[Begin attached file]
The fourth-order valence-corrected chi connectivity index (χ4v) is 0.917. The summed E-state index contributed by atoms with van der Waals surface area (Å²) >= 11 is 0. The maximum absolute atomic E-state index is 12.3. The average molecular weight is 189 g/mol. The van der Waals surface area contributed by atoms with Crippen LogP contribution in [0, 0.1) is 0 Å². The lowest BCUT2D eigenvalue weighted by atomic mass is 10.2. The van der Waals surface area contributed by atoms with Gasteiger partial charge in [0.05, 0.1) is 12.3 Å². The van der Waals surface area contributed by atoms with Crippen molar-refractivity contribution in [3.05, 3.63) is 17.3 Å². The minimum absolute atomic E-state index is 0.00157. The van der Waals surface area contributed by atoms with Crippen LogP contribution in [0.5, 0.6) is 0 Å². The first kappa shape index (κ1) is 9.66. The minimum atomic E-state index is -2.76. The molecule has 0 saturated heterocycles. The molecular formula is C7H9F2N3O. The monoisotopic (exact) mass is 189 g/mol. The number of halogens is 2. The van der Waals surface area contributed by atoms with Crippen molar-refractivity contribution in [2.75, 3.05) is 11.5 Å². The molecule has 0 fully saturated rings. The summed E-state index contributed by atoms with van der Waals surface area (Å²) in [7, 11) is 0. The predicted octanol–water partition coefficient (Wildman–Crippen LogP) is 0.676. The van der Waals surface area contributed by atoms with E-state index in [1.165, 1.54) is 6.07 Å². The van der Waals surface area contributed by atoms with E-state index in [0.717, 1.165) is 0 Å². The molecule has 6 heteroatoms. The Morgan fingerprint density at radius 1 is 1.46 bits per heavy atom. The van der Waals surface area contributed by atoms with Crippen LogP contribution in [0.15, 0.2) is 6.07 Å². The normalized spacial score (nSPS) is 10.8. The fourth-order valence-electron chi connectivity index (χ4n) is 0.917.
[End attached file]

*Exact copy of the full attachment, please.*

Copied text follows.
The fourth-order valence-corrected chi connectivity index (χ4v) is 0.917. The summed E-state index contributed by atoms with van der Waals surface area (Å²) >= 11 is 0. The maximum absolute atomic E-state index is 12.3. The average molecular weight is 189 g/mol. The van der Waals surface area contributed by atoms with Crippen LogP contribution in [0, 0.1) is 0 Å². The lowest BCUT2D eigenvalue weighted by atomic mass is 10.2. The van der Waals surface area contributed by atoms with Gasteiger partial charge in [0.05, 0.1) is 12.3 Å². The van der Waals surface area contributed by atoms with Crippen molar-refractivity contribution in [3.05, 3.63) is 17.3 Å². The minimum absolute atomic E-state index is 0.00157. The van der Waals surface area contributed by atoms with Crippen LogP contribution in [0.5, 0.6) is 0 Å². The first kappa shape index (κ1) is 9.66. The minimum atomic E-state index is -2.76. The molecule has 0 saturated heterocycles. The molecular formula is C7H9F2N3O. The monoisotopic (exact) mass is 189 g/mol. The number of halogens is 2. The van der Waals surface area contributed by atoms with Crippen molar-refractivity contribution in [2.75, 3.05) is 11.5 Å². The molecule has 0 fully saturated rings. The summed E-state index contributed by atoms with van der Waals surface area (Å²) in [7, 11) is 0. The predicted octanol–water partition coefficient (Wildman–Crippen LogP) is 0.676. The van der Waals surface area contributed by atoms with E-state index in [1.165, 1.54) is 6.07 Å². The van der Waals surface area contributed by atoms with E-state index in [0.717, 1.165) is 0 Å². The molecule has 6 heteroatoms. The Morgan fingerprint density at radius 1 is 1.46 bits per heavy atom. The van der Waals surface area contributed by atoms with Crippen LogP contribution in [0.15, 0.2) is 6.07 Å². The normalized spacial score (nSPS) is 10.8. The fourth-order valence-electron chi connectivity index (χ4n) is 0.917.